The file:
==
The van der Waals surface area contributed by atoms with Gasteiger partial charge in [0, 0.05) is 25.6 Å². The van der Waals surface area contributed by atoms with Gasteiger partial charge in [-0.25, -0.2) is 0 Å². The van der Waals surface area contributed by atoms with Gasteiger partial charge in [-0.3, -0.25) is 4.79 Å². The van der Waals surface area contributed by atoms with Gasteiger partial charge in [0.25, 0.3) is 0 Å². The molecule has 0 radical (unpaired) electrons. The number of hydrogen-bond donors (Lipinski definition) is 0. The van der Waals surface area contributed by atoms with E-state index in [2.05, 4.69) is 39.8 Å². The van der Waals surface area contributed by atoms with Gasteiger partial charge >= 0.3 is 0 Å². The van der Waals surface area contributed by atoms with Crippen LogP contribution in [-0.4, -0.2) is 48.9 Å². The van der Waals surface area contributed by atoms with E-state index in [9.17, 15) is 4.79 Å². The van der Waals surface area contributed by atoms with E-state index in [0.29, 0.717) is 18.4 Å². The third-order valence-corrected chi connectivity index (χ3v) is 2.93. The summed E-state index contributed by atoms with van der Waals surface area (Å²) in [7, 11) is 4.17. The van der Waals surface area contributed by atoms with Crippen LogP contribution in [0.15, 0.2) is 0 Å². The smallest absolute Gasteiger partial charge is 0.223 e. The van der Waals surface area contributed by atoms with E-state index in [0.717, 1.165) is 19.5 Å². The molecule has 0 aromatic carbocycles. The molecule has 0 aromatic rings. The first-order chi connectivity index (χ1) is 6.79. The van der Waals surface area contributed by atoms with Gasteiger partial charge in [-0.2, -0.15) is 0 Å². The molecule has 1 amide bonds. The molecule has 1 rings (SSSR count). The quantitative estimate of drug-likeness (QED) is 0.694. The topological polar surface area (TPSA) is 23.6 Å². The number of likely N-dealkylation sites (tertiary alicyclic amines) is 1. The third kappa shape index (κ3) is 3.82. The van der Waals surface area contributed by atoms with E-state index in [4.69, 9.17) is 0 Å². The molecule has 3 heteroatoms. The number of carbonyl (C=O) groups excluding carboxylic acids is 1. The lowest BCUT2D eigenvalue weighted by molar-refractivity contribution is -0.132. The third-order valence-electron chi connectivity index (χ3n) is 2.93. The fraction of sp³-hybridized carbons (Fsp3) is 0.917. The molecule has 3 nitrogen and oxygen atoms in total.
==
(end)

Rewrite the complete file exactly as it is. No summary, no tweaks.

The van der Waals surface area contributed by atoms with Gasteiger partial charge in [0, 0.05) is 25.6 Å². The van der Waals surface area contributed by atoms with Gasteiger partial charge in [-0.25, -0.2) is 0 Å². The van der Waals surface area contributed by atoms with Gasteiger partial charge in [-0.3, -0.25) is 4.79 Å². The van der Waals surface area contributed by atoms with Gasteiger partial charge in [0.25, 0.3) is 0 Å². The molecule has 0 radical (unpaired) electrons. The number of hydrogen-bond donors (Lipinski definition) is 0. The van der Waals surface area contributed by atoms with E-state index in [2.05, 4.69) is 39.8 Å². The van der Waals surface area contributed by atoms with Gasteiger partial charge >= 0.3 is 0 Å². The van der Waals surface area contributed by atoms with Crippen LogP contribution in [-0.4, -0.2) is 48.9 Å². The van der Waals surface area contributed by atoms with E-state index in [9.17, 15) is 4.79 Å². The van der Waals surface area contributed by atoms with E-state index in [0.29, 0.717) is 18.4 Å². The third-order valence-corrected chi connectivity index (χ3v) is 2.93. The summed E-state index contributed by atoms with van der Waals surface area (Å²) in [7, 11) is 4.17. The van der Waals surface area contributed by atoms with Crippen LogP contribution in [0.15, 0.2) is 0 Å². The smallest absolute Gasteiger partial charge is 0.223 e. The van der Waals surface area contributed by atoms with E-state index in [0.717, 1.165) is 19.5 Å². The molecule has 0 aromatic carbocycles. The molecule has 0 aromatic rings. The first-order chi connectivity index (χ1) is 6.79. The van der Waals surface area contributed by atoms with Gasteiger partial charge in [-0.2, -0.15) is 0 Å². The molecule has 1 amide bonds. The molecule has 1 rings (SSSR count). The quantitative estimate of drug-likeness (QED) is 0.694. The topological polar surface area (TPSA) is 23.6 Å². The number of likely N-dealkylation sites (tertiary alicyclic amines) is 1. The third kappa shape index (κ3) is 3.82. The van der Waals surface area contributed by atoms with E-state index in [4.69, 9.17) is 0 Å². The molecule has 3 heteroatoms. The number of carbonyl (C=O) groups excluding carboxylic acids is 1. The lowest BCUT2D eigenvalue weighted by molar-refractivity contribution is -0.132. The third-order valence-electron chi connectivity index (χ3n) is 2.93. The fraction of sp³-hybridized carbons (Fsp3) is 0.917. The molecule has 3 nitrogen and oxygen atoms in total.